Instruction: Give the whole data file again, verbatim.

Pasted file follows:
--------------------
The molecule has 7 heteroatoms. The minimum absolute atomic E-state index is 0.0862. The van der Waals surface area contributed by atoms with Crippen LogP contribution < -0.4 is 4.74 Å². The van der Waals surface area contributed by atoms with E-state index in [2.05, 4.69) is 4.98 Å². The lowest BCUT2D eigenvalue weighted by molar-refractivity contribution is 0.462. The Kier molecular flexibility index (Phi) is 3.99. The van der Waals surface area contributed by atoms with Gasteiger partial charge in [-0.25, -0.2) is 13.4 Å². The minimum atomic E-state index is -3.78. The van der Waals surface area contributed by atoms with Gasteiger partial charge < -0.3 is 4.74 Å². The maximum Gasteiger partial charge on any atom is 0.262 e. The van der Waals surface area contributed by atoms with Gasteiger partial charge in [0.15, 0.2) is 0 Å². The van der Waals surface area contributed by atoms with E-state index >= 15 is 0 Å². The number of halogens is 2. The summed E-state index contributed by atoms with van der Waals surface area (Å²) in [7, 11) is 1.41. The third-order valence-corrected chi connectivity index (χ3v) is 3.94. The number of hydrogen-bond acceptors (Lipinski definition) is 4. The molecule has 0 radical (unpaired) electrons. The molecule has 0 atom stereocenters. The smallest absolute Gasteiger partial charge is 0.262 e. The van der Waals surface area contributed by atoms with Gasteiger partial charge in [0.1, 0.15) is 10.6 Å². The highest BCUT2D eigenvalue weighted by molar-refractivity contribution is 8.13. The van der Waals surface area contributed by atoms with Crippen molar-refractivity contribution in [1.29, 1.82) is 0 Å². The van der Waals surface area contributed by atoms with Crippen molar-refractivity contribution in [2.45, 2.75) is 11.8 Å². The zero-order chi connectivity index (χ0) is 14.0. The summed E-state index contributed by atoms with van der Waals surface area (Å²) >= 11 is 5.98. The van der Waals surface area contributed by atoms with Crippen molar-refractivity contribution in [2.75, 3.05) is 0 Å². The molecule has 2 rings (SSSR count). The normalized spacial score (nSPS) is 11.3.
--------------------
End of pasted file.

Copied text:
The molecule has 7 heteroatoms. The minimum absolute atomic E-state index is 0.0862. The van der Waals surface area contributed by atoms with Crippen LogP contribution < -0.4 is 4.74 Å². The van der Waals surface area contributed by atoms with E-state index in [2.05, 4.69) is 4.98 Å². The lowest BCUT2D eigenvalue weighted by molar-refractivity contribution is 0.462. The Kier molecular flexibility index (Phi) is 3.99. The van der Waals surface area contributed by atoms with Gasteiger partial charge in [-0.25, -0.2) is 13.4 Å². The minimum atomic E-state index is -3.78. The van der Waals surface area contributed by atoms with Gasteiger partial charge < -0.3 is 4.74 Å². The maximum Gasteiger partial charge on any atom is 0.262 e. The van der Waals surface area contributed by atoms with Gasteiger partial charge in [0.15, 0.2) is 0 Å². The van der Waals surface area contributed by atoms with E-state index >= 15 is 0 Å². The number of halogens is 2. The summed E-state index contributed by atoms with van der Waals surface area (Å²) in [7, 11) is 1.41. The third-order valence-corrected chi connectivity index (χ3v) is 3.94. The number of hydrogen-bond acceptors (Lipinski definition) is 4. The molecule has 0 radical (unpaired) electrons. The molecule has 0 atom stereocenters. The smallest absolute Gasteiger partial charge is 0.262 e. The van der Waals surface area contributed by atoms with Gasteiger partial charge in [0.1, 0.15) is 10.6 Å². The highest BCUT2D eigenvalue weighted by molar-refractivity contribution is 8.13. The van der Waals surface area contributed by atoms with Crippen molar-refractivity contribution in [1.29, 1.82) is 0 Å². The van der Waals surface area contributed by atoms with Crippen molar-refractivity contribution in [2.45, 2.75) is 11.8 Å². The zero-order chi connectivity index (χ0) is 14.0. The summed E-state index contributed by atoms with van der Waals surface area (Å²) >= 11 is 5.98. The van der Waals surface area contributed by atoms with Crippen molar-refractivity contribution in [2.75, 3.05) is 0 Å². The molecule has 2 rings (SSSR count). The normalized spacial score (nSPS) is 11.3.